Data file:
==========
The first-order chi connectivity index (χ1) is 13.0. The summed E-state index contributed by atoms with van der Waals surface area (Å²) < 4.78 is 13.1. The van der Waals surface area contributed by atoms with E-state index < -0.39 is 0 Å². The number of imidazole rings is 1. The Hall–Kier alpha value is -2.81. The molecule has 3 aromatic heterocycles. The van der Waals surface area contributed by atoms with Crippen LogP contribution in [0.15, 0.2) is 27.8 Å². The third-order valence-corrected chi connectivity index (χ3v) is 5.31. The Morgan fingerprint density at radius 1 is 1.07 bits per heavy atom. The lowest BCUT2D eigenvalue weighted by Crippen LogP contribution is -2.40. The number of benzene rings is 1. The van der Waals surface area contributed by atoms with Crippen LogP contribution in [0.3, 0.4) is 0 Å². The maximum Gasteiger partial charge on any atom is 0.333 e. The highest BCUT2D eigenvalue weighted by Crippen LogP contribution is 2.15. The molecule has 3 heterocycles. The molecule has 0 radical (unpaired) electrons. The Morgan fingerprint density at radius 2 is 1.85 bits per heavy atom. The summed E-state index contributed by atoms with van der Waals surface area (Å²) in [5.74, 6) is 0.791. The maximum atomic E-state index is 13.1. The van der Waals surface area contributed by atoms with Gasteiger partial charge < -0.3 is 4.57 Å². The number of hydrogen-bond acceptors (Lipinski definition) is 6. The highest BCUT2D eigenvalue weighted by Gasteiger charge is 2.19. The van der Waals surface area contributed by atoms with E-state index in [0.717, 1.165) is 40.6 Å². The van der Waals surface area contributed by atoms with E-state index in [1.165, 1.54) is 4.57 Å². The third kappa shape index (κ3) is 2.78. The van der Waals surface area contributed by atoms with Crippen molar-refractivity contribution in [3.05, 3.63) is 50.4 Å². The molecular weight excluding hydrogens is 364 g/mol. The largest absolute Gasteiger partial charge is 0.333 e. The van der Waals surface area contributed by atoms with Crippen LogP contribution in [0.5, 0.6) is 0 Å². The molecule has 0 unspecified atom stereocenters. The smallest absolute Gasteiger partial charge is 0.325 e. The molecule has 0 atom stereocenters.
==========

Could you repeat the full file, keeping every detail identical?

The first-order chi connectivity index (χ1) is 13.0. The summed E-state index contributed by atoms with van der Waals surface area (Å²) < 4.78 is 13.1. The van der Waals surface area contributed by atoms with E-state index < -0.39 is 0 Å². The number of imidazole rings is 1. The Hall–Kier alpha value is -2.81. The molecule has 3 aromatic heterocycles. The van der Waals surface area contributed by atoms with Crippen LogP contribution in [0.15, 0.2) is 27.8 Å². The third-order valence-corrected chi connectivity index (χ3v) is 5.31. The Morgan fingerprint density at radius 1 is 1.07 bits per heavy atom. The lowest BCUT2D eigenvalue weighted by Crippen LogP contribution is -2.40. The number of benzene rings is 1. The van der Waals surface area contributed by atoms with Crippen LogP contribution in [0.3, 0.4) is 0 Å². The maximum Gasteiger partial charge on any atom is 0.333 e. The highest BCUT2D eigenvalue weighted by Crippen LogP contribution is 2.15. The molecule has 3 heterocycles. The molecule has 0 radical (unpaired) electrons. The Morgan fingerprint density at radius 2 is 1.85 bits per heavy atom. The summed E-state index contributed by atoms with van der Waals surface area (Å²) in [5.74, 6) is 0.791. The maximum atomic E-state index is 13.1. The van der Waals surface area contributed by atoms with Gasteiger partial charge < -0.3 is 4.57 Å². The number of hydrogen-bond acceptors (Lipinski definition) is 6. The highest BCUT2D eigenvalue weighted by Gasteiger charge is 2.19. The van der Waals surface area contributed by atoms with E-state index in [0.717, 1.165) is 40.6 Å². The van der Waals surface area contributed by atoms with E-state index in [1.165, 1.54) is 4.57 Å². The third kappa shape index (κ3) is 2.78. The van der Waals surface area contributed by atoms with Crippen molar-refractivity contribution in [3.05, 3.63) is 50.4 Å². The molecular weight excluding hydrogens is 364 g/mol. The largest absolute Gasteiger partial charge is 0.333 e. The van der Waals surface area contributed by atoms with Crippen LogP contribution in [0.5, 0.6) is 0 Å². The molecule has 0 unspecified atom stereocenters. The smallest absolute Gasteiger partial charge is 0.325 e. The molecule has 0 atom stereocenters.